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And as far as what Joce just said, I have to do the same thing. Luckily my boss at my old job was extremly understanding and told me to "fake it til I make it" in terms of social interaction emotion. It doesn't really change the fact that for the most part I get confused about why things are the way they are in terms of other peoples emotion, but it does keep me from making terrible social blunders. And most of my coworkers know I'm a little bit weird anyway
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  #26  
Old 06-13-2012, 07:03 PM
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Ive actually gotten alot of information from there from the parent point of view which was really helpful since my (ex)husband refuses to accept his issues. We have been doing alot of research but alot of it is coming from friends in the field that I can text videos of and what not and say what would you do LOL. My biggest concern is how do you do it as a single mother with 2 other children and hopefully the 3rd isnt autistic either. It doesnt help that I am just NOW getting used to being a single mom to more then one and have a newborn thrown into the mix soon. It was hard enough before his "dx" now I worry even more how he is going to handle it. Especially being seperated from me. I know I can do it, its just hard to imagine I can right now especially after a 2 hour meltdown today. Im also trying to figure out whats the best overall before I start job hunting again after the baby and everything.
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  #27  
Old 06-13-2012, 08:19 PM
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When you get started in therapy--I am sure they will have lots of suggestions that will be directly related to Morgan and how he presents.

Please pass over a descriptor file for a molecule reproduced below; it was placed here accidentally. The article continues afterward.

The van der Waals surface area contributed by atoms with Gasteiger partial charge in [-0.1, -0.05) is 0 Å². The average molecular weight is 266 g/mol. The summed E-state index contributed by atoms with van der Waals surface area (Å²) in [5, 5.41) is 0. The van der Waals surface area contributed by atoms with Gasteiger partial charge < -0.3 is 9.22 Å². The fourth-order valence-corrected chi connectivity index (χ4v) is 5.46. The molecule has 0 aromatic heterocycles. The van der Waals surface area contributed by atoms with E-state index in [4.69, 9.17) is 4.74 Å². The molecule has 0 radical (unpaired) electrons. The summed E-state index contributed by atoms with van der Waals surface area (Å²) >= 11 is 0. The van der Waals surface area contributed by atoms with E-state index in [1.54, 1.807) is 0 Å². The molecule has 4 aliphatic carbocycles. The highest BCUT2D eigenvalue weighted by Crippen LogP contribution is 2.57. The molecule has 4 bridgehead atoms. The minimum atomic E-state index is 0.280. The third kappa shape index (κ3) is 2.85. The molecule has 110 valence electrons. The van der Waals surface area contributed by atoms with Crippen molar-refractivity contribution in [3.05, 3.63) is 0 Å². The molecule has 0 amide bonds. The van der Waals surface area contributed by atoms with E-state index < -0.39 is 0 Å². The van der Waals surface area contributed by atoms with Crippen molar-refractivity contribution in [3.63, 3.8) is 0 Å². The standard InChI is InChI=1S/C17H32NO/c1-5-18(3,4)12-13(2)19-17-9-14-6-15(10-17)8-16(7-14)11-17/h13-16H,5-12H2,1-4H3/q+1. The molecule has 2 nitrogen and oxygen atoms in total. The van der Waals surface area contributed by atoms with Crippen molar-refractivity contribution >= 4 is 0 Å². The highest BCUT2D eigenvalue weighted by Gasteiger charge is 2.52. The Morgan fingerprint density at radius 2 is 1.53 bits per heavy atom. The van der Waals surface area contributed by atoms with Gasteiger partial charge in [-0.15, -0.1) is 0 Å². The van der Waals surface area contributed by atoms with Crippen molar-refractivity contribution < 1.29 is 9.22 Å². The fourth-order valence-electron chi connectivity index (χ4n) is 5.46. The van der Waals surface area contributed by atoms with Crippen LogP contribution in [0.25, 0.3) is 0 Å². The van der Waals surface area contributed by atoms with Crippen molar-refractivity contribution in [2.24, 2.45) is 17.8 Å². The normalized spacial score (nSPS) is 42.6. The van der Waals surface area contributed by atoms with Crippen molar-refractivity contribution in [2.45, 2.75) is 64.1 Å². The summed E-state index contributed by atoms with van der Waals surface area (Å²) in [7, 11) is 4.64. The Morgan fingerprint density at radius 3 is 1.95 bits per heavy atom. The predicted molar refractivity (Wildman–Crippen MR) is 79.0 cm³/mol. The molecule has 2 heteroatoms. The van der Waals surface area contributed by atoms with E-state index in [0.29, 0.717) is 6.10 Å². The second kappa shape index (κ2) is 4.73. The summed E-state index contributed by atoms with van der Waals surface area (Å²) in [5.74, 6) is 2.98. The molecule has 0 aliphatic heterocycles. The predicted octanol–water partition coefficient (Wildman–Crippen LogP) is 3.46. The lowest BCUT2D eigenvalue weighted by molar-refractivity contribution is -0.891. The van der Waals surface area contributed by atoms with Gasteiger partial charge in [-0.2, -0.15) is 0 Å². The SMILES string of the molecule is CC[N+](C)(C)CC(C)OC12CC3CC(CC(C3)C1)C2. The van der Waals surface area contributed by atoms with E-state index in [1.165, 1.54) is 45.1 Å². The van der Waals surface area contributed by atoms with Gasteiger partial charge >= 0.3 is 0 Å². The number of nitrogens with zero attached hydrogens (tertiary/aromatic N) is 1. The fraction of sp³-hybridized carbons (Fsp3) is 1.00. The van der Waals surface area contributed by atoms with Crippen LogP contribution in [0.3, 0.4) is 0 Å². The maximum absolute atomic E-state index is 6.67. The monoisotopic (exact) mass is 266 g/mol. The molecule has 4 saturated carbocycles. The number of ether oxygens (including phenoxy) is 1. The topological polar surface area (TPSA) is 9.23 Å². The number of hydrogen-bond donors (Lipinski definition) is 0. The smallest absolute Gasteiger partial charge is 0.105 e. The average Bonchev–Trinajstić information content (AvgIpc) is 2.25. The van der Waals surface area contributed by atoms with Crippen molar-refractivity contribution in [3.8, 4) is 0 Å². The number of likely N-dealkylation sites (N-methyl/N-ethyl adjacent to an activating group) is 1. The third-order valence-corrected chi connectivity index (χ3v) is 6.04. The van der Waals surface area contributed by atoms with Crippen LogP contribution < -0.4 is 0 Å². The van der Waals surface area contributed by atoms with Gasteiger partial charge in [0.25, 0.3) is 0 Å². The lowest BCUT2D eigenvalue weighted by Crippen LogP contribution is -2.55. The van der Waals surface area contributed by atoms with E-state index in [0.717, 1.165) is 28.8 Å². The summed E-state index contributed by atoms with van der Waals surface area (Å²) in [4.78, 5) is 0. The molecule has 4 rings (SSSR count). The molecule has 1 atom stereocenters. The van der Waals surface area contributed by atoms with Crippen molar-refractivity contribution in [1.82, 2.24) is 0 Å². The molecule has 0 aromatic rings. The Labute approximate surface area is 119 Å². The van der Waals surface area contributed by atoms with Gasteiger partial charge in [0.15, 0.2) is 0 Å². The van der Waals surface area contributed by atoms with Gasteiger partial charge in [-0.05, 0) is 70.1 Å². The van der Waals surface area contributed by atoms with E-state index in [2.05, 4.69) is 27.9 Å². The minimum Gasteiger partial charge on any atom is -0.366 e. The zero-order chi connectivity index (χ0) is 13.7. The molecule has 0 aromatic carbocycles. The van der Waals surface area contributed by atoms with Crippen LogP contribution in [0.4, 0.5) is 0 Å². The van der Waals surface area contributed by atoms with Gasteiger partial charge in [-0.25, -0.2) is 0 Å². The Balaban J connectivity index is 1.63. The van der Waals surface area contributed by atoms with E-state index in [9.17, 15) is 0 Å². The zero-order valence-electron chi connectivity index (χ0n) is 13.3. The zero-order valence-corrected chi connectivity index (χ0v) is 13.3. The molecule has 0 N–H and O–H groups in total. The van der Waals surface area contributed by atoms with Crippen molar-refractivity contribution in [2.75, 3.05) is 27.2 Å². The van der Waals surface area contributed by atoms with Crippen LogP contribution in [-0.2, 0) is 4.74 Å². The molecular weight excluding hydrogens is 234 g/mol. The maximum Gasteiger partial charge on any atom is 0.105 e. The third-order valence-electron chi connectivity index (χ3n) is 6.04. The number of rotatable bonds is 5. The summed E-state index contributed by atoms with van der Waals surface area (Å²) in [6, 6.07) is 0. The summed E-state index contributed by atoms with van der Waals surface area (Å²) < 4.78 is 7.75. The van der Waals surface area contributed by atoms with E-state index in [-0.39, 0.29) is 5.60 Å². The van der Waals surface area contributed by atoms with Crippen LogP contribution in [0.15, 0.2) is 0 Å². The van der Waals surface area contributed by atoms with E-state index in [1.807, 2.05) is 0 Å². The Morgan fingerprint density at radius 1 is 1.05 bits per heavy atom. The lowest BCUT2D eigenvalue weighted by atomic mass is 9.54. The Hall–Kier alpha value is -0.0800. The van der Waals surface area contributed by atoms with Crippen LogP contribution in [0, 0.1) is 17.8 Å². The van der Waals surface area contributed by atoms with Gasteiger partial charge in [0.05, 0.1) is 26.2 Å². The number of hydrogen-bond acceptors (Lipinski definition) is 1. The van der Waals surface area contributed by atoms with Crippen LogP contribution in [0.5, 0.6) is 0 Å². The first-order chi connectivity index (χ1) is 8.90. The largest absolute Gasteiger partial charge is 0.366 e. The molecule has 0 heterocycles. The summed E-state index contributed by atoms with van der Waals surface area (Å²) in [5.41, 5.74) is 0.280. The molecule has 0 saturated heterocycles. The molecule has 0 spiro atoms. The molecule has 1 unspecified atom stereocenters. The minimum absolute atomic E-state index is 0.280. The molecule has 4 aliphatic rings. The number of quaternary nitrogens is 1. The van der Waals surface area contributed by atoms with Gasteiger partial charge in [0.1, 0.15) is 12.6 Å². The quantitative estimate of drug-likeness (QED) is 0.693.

As to behavior management--one thing I always remind parents of--he is a child first. Children act out--diagnosis or no diagnosis. Knowing how to manage each situation --is it the disability or is it a little boy, or both? Tricky--but you are tuned into your child, you will figure it out. You know how to find me--I live it as a parent (not single parent--but I can relate)--as well as my work experience. Lots to take in--but you will get to a place where you do things as second nature.
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  #28  
Old 06-13-2012, 08:45 PM
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I think alot thats helped me on the behavior front is that he is not my first and I have been around ALOT of toddlers so telling whats normal for a toddler and what isnt is easy for me. I cant wait to get a therapist to watch him IRL and not video. Just FYI too for your work a soft sided structure carrier or a woven wrap has been a GODSEND for us with Morgan because it keeps constant pressure on him against me. His holds up to 45 lbs. His tantrums/meltdowns just keep getting worse and worse Im hoping when we get our new carrier tomorrow that it will cut it back again. If not i dont know what to do until we see a therapist honestly. The blanket still helps but not as much. Is it possible hes getting worse as he gets closer to 2?
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  #29  
Old 06-13-2012, 08:48 PM
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Im sorry Breeze, all I can offer is a hug and someone to talk to <3
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  #30  
Old 06-13-2012, 08:59 PM
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Breeze, as soon as he's in therapy, discuss with them about getting him a weighted vest. Cole wasn't a fan, but I cannot even begin to count the number of children I've worked with who LOVED and needed the security and comfort the vest provided.